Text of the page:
High Down relatives speak out after claims prisons are reaching 'breaking point'

Sutton Guardian: Frances Crook, chief executive of the Howard League for Penal Reform, said the prison system is at "breaking point" Frances Crook, chief executive of the Howard League for Penal Reform, said the prison system is at "breaking point"

The prison system is reaching breaking point, according to the Chief Inspector of Prisons and the UK’s oldest prison reform charity which has claimed staff numbers at High Down have been cut by nearly 30 per cent in three years.

Last week, the Howard League for Penal Reform published a report, Breaking Point: Understaffing and Overcrowding in Prisons, containing figures showing the number of prison officers in the South East has been cut by 36 per cent since 2010.

The report said that although there were 4,410 prison officers working in the region’s prisons in September 2010, this fell to 2,821 by September 2013.

According to the charity’s report, High Down prison, in Banstead - about which a number of concerns, including staff shortages, have been raised with this newspaper - had 260 prisoners in September 2010 and  just 190 in September 2013 - a 27 per cent decrease.

As of last month, the prison still had 28 vacancies for full-time posts which it has not yet filled and temporary staff are still at High Down.

The Howard League for Penal Reform said the fall in prison officer numbers has coincided with a "deepening prison overcrowding crisis" and an alarming rise in the number of suicides in prison. 

Frances Crook, the charity’s chief executive, said: "The prison system is at breaking point. 

"Governors, inspectors and prison officers are joining the Howard League in warning the Government prisons are not just failing, they are dangerous.

"This is the most irresponsible government penal policy in a generation."

Sutton Guardian: The latest independent report into High Down prison raises serious concerns over staff shortages and prisoners' rehabilitation

Days before the charity published its report, Nick Hardwick, Chief Inspector of Prisons, who grew up in Banstead, said there has been a significant deterioration in prison standards and said some of the conditions inside prisons now are "deplorable".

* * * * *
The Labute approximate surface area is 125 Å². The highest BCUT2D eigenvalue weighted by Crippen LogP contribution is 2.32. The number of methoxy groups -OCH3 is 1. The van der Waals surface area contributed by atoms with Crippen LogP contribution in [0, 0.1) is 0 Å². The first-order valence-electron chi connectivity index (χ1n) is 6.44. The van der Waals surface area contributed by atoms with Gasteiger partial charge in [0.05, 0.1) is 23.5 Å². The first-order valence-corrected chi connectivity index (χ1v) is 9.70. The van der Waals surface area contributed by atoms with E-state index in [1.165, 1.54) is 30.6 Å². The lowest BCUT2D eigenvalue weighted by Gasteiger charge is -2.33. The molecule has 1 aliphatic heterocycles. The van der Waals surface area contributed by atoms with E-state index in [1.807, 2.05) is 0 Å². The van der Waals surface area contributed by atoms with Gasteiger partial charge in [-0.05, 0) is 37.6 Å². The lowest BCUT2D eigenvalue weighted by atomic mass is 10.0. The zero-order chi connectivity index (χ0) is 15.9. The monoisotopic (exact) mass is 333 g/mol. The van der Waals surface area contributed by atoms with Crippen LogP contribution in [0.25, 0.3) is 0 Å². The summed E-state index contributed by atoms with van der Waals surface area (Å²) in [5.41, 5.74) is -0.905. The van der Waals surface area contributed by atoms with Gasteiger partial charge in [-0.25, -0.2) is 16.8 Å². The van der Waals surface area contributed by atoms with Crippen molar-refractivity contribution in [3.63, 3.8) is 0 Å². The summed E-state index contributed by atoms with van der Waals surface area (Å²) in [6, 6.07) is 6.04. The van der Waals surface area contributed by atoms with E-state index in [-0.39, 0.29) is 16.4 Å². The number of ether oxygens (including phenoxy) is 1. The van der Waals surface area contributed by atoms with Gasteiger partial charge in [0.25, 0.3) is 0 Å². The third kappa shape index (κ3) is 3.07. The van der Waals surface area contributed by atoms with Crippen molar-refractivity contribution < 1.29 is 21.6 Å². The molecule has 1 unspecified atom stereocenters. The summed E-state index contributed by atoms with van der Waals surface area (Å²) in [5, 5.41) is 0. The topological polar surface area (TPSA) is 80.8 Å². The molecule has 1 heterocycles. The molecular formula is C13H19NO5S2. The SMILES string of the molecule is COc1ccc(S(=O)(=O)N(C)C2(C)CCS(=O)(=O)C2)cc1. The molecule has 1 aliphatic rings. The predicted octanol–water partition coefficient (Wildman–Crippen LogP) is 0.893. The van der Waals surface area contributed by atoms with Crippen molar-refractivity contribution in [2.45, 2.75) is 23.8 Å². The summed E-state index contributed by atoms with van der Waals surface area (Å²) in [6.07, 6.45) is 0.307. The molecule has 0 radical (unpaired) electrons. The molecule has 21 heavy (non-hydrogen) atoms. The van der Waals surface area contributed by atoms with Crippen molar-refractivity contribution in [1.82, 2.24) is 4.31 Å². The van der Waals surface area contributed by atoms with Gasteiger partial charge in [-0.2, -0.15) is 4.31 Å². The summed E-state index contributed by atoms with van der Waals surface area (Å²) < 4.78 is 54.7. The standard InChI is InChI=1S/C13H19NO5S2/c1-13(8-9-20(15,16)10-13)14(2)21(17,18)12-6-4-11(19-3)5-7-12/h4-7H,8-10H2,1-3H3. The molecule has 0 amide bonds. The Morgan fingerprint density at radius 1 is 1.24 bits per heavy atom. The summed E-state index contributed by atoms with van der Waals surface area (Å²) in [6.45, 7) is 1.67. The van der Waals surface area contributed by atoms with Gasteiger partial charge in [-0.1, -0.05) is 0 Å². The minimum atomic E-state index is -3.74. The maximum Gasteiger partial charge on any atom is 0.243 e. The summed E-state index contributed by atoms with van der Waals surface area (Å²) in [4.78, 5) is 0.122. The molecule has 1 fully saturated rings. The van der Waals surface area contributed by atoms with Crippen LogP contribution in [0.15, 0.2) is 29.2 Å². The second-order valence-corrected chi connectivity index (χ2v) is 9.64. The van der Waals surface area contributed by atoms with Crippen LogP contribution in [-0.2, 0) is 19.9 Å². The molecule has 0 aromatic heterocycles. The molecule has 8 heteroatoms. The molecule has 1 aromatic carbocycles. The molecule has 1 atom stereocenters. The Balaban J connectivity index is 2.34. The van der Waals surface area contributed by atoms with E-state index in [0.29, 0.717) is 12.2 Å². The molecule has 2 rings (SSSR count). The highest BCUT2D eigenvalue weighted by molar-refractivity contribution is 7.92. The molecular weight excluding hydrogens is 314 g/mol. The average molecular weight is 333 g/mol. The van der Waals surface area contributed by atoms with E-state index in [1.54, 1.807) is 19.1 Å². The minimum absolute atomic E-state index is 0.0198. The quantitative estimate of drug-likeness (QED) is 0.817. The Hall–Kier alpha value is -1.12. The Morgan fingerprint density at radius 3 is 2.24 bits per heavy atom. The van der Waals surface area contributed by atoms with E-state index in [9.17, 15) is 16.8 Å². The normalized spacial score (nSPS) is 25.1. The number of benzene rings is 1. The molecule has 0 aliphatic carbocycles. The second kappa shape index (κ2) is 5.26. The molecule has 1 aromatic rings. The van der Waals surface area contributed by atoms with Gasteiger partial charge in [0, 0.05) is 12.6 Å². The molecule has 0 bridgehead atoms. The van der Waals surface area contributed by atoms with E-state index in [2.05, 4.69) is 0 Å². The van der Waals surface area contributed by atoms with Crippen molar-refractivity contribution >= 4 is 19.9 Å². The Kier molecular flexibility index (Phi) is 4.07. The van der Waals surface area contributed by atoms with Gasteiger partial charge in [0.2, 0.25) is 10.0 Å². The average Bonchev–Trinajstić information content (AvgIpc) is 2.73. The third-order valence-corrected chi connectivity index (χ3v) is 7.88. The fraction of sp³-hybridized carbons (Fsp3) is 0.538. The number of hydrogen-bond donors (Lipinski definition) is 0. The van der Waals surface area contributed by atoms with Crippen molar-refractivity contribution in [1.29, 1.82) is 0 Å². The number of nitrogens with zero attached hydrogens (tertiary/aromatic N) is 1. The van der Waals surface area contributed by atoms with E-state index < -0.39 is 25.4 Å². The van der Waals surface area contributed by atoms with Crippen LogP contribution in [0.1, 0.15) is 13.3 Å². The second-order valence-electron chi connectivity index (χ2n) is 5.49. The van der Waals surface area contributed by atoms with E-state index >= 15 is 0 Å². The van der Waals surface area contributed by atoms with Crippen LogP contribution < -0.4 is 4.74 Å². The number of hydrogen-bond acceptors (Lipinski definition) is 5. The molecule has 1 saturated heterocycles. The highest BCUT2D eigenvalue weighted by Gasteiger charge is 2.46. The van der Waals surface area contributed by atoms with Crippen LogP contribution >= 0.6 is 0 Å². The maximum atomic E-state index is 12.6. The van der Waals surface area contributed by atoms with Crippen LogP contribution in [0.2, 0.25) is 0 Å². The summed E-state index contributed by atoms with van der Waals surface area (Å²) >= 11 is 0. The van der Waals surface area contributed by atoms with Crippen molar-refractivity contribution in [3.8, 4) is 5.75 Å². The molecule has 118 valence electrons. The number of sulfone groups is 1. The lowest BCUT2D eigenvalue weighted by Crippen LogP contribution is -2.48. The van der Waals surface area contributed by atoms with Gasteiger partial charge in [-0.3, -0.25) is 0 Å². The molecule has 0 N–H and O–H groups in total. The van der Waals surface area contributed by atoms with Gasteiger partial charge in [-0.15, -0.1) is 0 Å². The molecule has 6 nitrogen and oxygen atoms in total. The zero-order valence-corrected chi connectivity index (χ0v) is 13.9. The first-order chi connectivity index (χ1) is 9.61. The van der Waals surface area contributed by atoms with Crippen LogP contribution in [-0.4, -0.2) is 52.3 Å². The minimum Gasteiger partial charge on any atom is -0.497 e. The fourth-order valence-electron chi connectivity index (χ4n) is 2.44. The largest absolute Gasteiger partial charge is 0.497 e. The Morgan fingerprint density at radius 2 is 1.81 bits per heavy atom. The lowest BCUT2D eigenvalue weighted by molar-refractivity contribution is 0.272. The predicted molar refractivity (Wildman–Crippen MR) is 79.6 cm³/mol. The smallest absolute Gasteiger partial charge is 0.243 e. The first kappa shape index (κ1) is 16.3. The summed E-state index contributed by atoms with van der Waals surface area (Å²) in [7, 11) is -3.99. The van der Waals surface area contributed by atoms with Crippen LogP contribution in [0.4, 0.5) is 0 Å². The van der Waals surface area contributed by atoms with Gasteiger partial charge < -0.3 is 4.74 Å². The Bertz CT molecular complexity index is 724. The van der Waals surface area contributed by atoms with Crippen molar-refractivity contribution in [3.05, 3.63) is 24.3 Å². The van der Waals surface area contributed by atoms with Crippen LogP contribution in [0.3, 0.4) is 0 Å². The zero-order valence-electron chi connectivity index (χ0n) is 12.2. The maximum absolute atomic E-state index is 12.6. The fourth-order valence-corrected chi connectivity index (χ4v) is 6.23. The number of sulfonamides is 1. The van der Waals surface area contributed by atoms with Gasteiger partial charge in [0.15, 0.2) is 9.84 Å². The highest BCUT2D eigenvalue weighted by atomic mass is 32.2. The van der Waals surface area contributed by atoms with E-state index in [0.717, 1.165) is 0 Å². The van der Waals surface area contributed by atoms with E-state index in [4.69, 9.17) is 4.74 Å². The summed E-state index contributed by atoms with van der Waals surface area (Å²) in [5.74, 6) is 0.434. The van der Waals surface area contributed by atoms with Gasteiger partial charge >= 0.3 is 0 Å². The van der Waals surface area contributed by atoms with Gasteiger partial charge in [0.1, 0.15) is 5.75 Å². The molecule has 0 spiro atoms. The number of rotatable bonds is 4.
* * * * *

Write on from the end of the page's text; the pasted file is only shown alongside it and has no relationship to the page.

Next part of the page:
He told the BBC: "Since the beginning of the year, our inspection findings have dropped significantly.

"And I go to most of these inspections and I see with my own eyes a deterioration.

"They are an indication of wider problems in the Prison Service, an indication of a prison system under growing pressure."

In response to the figures published by the Howard League for Penal Reform, Jeremy Wright, Prisons Minister, said: "These figures present a misleading picture.

"Our approach to staffing levels has been agreed with the unions to ensure we run safe, efficient and decent prisons with prison officers back in frontline roles where they are most needed.

"Where there are local staffing issues we are taking action to resolve this, including a widespread recruitment campaign and the creation of a reserve force of officers who can be used nationally when required."

A Ministry of Justice (MoJ) spokesman said the Howard League for Penal Reform's figures do not compare like for like: "They have compared the headcount of all officer grades in September 2010 with the full-time equivalent of only prison officer grade, Band 3 and officer specialists, in September 2013."

When asked how an "informative opening evening", held on June 17 at High Down, went and what information attendees were given - an event which was advertised by the MoJ in this newspaper but gave no details as to how people could sign-up for it - the MoJ said: "24 people attended a successful informative evening about the prison."

To find out what conditions are like inside High Down prison, chief reporter Hardeep Matharu, went down to the prison last week to meet people visiting inmates who spoke on condition of anonymity.

"Visits don’t start on time.  We’ve been told it’s because there are shortages in staff."

"We have got people in there who are talented and could be encouraged to do more.  It’s all being utterly wasted.

"They do need a routine in there and when it keeps getting broken it’s very damaging so what’s the point?"

"If the person running a workshop is away it’s closed for 2-3 weeks and there’s no one to fill in the space.  It’s ridiculous.  Small things have a massive impact."

"Sometimes they are forgotten to be unlocked for work.  So you stay locked up even if it's not your fault."

"Some prison officers have said to visitors ‘you’ve told us more than we have been told’.  It’s wrong.  Prison officers are in a difficult position."

"A lot of people don’t complain for fear of retribution.  And it is wrong.  But something could happen to them."

"It’s a good prison from what he’s told me.  It sounds luxurious."

"There are people in there who are intelligent and want to do things as they have done their whole lives.  At the other end you have couch potatoes.  They are the ones who need to be targeted.  They need to be cajoled into doing something and be offered carrots.  There’s a way to tap into something with everyone.  They need the patience and the staff to do this."

To read the Howard League for Penal Reform's report in full, click here.

Do you know someone inside High Down prison?  Contact Hardeep Matharu on 020 8722 6346 or by emailing hmatharu@london.newsquest.co.uk.

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Comments (1)

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2:14pm Tue 15 Jul 14

mr-bjp says...

Poor sods, what do they think they're in there for, a holiday.
Anyway, the prisons can't be overcrowded, the prisoners are all absconding.
Poor sods, what do they think they're in there for, a holiday. Anyway, the prisons can't be overcrowded, the prisoners are all absconding. mr-bjp
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